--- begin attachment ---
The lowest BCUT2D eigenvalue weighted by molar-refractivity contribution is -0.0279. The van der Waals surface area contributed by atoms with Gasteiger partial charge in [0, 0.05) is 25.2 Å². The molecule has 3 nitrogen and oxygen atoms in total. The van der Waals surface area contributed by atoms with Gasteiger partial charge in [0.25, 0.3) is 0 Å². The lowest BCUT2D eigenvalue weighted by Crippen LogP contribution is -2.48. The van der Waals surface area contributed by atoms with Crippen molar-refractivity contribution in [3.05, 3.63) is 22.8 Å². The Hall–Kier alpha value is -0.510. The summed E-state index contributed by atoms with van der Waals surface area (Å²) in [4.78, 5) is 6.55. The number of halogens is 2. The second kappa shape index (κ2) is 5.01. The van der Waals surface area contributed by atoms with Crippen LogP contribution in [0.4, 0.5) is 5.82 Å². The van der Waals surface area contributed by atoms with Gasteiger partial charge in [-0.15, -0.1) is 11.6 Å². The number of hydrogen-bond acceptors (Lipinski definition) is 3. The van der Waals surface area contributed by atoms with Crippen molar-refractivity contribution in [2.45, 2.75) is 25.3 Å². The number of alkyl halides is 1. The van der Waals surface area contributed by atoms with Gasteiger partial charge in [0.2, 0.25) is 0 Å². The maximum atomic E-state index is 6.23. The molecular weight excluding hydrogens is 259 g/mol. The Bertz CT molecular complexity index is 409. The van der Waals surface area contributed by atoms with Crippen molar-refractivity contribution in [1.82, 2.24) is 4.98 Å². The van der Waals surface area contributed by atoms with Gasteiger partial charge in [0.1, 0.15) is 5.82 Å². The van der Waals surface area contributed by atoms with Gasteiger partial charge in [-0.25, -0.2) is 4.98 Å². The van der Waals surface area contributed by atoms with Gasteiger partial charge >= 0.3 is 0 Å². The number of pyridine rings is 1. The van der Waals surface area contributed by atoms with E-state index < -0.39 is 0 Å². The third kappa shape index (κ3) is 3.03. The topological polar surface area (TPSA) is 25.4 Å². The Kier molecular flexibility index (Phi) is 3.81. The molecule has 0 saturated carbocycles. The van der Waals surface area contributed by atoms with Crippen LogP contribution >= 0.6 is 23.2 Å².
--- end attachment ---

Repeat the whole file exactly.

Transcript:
The lowest BCUT2D eigenvalue weighted by molar-refractivity contribution is -0.0279. The van der Waals surface area contributed by atoms with Gasteiger partial charge in [0, 0.05) is 25.2 Å². The molecule has 3 nitrogen and oxygen atoms in total. The van der Waals surface area contributed by atoms with Gasteiger partial charge in [0.25, 0.3) is 0 Å². The lowest BCUT2D eigenvalue weighted by Crippen LogP contribution is -2.48. The van der Waals surface area contributed by atoms with Crippen molar-refractivity contribution in [3.05, 3.63) is 22.8 Å². The Hall–Kier alpha value is -0.510. The summed E-state index contributed by atoms with van der Waals surface area (Å²) in [4.78, 5) is 6.55. The number of halogens is 2. The second kappa shape index (κ2) is 5.01. The van der Waals surface area contributed by atoms with Crippen LogP contribution in [0.4, 0.5) is 5.82 Å². The van der Waals surface area contributed by atoms with Gasteiger partial charge in [-0.15, -0.1) is 11.6 Å². The number of hydrogen-bond acceptors (Lipinski definition) is 3. The van der Waals surface area contributed by atoms with Crippen molar-refractivity contribution in [2.45, 2.75) is 25.3 Å². The number of alkyl halides is 1. The van der Waals surface area contributed by atoms with Gasteiger partial charge in [0.2, 0.25) is 0 Å². The maximum atomic E-state index is 6.23. The molecular weight excluding hydrogens is 259 g/mol. The Bertz CT molecular complexity index is 409. The van der Waals surface area contributed by atoms with Crippen molar-refractivity contribution in [1.82, 2.24) is 4.98 Å². The van der Waals surface area contributed by atoms with Gasteiger partial charge in [0.1, 0.15) is 5.82 Å². The van der Waals surface area contributed by atoms with Gasteiger partial charge in [-0.25, -0.2) is 4.98 Å². The van der Waals surface area contributed by atoms with Gasteiger partial charge >= 0.3 is 0 Å². The number of pyridine rings is 1. The van der Waals surface area contributed by atoms with E-state index < -0.39 is 0 Å². The third kappa shape index (κ3) is 3.03. The topological polar surface area (TPSA) is 25.4 Å². The Kier molecular flexibility index (Phi) is 3.81. The molecule has 0 saturated carbocycles. The van der Waals surface area contributed by atoms with Crippen LogP contribution >= 0.6 is 23.2 Å².